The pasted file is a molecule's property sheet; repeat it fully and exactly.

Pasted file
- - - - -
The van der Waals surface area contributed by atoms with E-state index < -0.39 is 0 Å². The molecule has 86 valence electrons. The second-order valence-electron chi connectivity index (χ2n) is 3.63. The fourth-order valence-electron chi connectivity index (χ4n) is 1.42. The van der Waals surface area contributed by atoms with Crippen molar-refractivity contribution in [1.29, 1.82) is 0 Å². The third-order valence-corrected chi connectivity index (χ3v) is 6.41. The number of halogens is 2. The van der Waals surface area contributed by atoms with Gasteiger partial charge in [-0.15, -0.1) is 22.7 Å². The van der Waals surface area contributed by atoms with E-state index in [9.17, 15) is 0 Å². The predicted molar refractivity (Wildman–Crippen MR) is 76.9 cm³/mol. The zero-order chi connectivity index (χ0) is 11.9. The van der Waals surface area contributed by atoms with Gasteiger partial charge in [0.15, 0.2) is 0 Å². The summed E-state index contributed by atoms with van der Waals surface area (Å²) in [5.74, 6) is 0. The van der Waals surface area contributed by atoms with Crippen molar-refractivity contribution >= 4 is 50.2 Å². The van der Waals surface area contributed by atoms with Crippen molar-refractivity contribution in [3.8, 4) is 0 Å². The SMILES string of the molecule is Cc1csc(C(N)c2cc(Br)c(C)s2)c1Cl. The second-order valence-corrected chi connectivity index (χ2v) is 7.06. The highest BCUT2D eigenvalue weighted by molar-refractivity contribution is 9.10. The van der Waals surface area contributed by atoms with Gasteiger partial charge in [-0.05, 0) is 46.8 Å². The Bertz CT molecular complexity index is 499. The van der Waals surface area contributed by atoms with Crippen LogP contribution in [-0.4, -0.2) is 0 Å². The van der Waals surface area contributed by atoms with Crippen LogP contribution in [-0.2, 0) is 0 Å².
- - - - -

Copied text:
The van der Waals surface area contributed by atoms with E-state index < -0.39 is 0 Å². The molecule has 86 valence electrons. The second-order valence-electron chi connectivity index (χ2n) is 3.63. The fourth-order valence-electron chi connectivity index (χ4n) is 1.42. The van der Waals surface area contributed by atoms with Crippen molar-refractivity contribution in [1.29, 1.82) is 0 Å². The third-order valence-corrected chi connectivity index (χ3v) is 6.41. The number of halogens is 2. The van der Waals surface area contributed by atoms with Gasteiger partial charge in [-0.15, -0.1) is 22.7 Å². The van der Waals surface area contributed by atoms with E-state index in [9.17, 15) is 0 Å². The predicted molar refractivity (Wildman–Crippen MR) is 76.9 cm³/mol. The zero-order chi connectivity index (χ0) is 11.9. The van der Waals surface area contributed by atoms with Gasteiger partial charge in [0.15, 0.2) is 0 Å². The summed E-state index contributed by atoms with van der Waals surface area (Å²) in [5.74, 6) is 0. The van der Waals surface area contributed by atoms with Crippen molar-refractivity contribution >= 4 is 50.2 Å². The van der Waals surface area contributed by atoms with Crippen molar-refractivity contribution in [3.8, 4) is 0 Å². The SMILES string of the molecule is Cc1csc(C(N)c2cc(Br)c(C)s2)c1Cl. The second-order valence-corrected chi connectivity index (χ2v) is 7.06. The highest BCUT2D eigenvalue weighted by molar-refractivity contribution is 9.10. The van der Waals surface area contributed by atoms with Gasteiger partial charge in [-0.05, 0) is 46.8 Å². The Bertz CT molecular complexity index is 499. The van der Waals surface area contributed by atoms with Crippen LogP contribution in [-0.4, -0.2) is 0 Å². The van der Waals surface area contributed by atoms with Crippen LogP contribution in [-0.2, 0) is 0 Å².